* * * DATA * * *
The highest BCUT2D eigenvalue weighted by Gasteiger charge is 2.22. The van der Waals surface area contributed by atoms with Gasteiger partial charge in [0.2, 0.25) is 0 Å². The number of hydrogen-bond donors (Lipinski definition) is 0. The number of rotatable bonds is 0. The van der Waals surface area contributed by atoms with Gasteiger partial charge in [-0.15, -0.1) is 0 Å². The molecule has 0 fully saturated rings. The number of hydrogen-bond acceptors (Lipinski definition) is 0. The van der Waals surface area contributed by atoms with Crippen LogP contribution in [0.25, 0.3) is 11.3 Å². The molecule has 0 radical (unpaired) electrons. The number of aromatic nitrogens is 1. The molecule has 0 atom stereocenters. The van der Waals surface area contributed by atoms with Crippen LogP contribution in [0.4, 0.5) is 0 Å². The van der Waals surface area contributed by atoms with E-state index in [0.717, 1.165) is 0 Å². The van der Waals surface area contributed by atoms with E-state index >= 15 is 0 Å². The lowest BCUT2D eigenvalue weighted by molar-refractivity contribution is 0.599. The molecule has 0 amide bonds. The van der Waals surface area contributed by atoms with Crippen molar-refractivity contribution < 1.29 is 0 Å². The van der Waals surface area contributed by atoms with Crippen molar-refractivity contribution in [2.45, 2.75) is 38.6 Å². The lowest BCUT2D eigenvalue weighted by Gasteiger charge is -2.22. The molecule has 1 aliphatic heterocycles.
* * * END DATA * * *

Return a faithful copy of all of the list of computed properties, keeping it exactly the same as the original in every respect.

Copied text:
The highest BCUT2D eigenvalue weighted by Gasteiger charge is 2.22. The van der Waals surface area contributed by atoms with Gasteiger partial charge in [0.2, 0.25) is 0 Å². The number of hydrogen-bond donors (Lipinski definition) is 0. The number of rotatable bonds is 0. The van der Waals surface area contributed by atoms with Gasteiger partial charge in [-0.15, -0.1) is 0 Å². The molecule has 0 fully saturated rings. The number of hydrogen-bond acceptors (Lipinski definition) is 0. The van der Waals surface area contributed by atoms with Crippen LogP contribution in [0.25, 0.3) is 11.3 Å². The molecule has 0 radical (unpaired) electrons. The number of aromatic nitrogens is 1. The molecule has 0 atom stereocenters. The van der Waals surface area contributed by atoms with Crippen LogP contribution in [0.4, 0.5) is 0 Å². The van der Waals surface area contributed by atoms with E-state index in [0.717, 1.165) is 0 Å². The van der Waals surface area contributed by atoms with E-state index >= 15 is 0 Å². The lowest BCUT2D eigenvalue weighted by molar-refractivity contribution is 0.599. The molecule has 0 amide bonds. The van der Waals surface area contributed by atoms with Crippen molar-refractivity contribution < 1.29 is 0 Å². The van der Waals surface area contributed by atoms with Crippen molar-refractivity contribution in [2.45, 2.75) is 38.6 Å². The lowest BCUT2D eigenvalue weighted by Gasteiger charge is -2.22. The molecule has 1 aliphatic heterocycles.